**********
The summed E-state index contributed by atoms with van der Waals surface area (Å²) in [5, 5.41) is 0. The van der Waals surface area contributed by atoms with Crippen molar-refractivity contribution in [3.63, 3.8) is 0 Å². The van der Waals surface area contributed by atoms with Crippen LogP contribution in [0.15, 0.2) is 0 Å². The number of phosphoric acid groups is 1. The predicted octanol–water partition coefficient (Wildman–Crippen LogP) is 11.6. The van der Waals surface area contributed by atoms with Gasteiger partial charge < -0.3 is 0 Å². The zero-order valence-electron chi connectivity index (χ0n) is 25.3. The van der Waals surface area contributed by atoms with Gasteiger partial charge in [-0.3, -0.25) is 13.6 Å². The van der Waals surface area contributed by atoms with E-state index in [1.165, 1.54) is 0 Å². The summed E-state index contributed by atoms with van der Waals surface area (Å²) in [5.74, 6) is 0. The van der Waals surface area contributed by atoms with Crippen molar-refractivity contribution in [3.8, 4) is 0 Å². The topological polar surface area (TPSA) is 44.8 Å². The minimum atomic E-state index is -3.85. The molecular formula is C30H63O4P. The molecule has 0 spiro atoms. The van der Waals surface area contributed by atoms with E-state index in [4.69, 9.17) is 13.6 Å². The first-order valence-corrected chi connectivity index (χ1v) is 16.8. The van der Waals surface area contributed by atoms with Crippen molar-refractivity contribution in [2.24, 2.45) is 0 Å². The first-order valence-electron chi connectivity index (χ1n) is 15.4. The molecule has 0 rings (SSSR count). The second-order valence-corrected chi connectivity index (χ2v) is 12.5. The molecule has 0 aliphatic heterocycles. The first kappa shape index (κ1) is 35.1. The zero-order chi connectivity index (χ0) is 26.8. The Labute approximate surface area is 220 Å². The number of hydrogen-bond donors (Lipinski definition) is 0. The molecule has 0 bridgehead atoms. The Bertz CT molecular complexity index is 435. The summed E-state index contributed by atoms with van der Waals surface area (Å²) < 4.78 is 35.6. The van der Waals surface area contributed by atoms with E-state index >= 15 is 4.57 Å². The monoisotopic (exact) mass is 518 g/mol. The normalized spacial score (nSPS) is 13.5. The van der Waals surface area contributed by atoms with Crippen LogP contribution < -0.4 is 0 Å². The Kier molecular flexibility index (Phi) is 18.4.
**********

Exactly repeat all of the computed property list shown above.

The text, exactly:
The summed E-state index contributed by atoms with van der Waals surface area (Å²) in [5, 5.41) is 0. The van der Waals surface area contributed by atoms with Crippen molar-refractivity contribution in [3.63, 3.8) is 0 Å². The van der Waals surface area contributed by atoms with Crippen LogP contribution in [0.15, 0.2) is 0 Å². The number of phosphoric acid groups is 1. The predicted octanol–water partition coefficient (Wildman–Crippen LogP) is 11.6. The van der Waals surface area contributed by atoms with Gasteiger partial charge < -0.3 is 0 Å². The zero-order valence-electron chi connectivity index (χ0n) is 25.3. The van der Waals surface area contributed by atoms with Gasteiger partial charge in [-0.3, -0.25) is 13.6 Å². The van der Waals surface area contributed by atoms with E-state index in [1.165, 1.54) is 0 Å². The summed E-state index contributed by atoms with van der Waals surface area (Å²) in [5.74, 6) is 0. The van der Waals surface area contributed by atoms with Crippen molar-refractivity contribution in [3.8, 4) is 0 Å². The topological polar surface area (TPSA) is 44.8 Å². The minimum atomic E-state index is -3.85. The molecular formula is C30H63O4P. The molecule has 0 spiro atoms. The van der Waals surface area contributed by atoms with E-state index in [4.69, 9.17) is 13.6 Å². The first-order valence-corrected chi connectivity index (χ1v) is 16.8. The van der Waals surface area contributed by atoms with Crippen molar-refractivity contribution in [2.24, 2.45) is 0 Å². The first-order valence-electron chi connectivity index (χ1n) is 15.4. The molecule has 0 rings (SSSR count). The second-order valence-corrected chi connectivity index (χ2v) is 12.5. The molecule has 0 aliphatic heterocycles. The first kappa shape index (κ1) is 35.1. The zero-order chi connectivity index (χ0) is 26.8. The Labute approximate surface area is 220 Å². The number of hydrogen-bond donors (Lipinski definition) is 0. The molecule has 0 bridgehead atoms. The Bertz CT molecular complexity index is 435. The summed E-state index contributed by atoms with van der Waals surface area (Å²) < 4.78 is 35.6. The van der Waals surface area contributed by atoms with E-state index >= 15 is 4.57 Å². The monoisotopic (exact) mass is 518 g/mol. The normalized spacial score (nSPS) is 13.5. The van der Waals surface area contributed by atoms with Crippen LogP contribution < -0.4 is 0 Å². The Kier molecular flexibility index (Phi) is 18.4.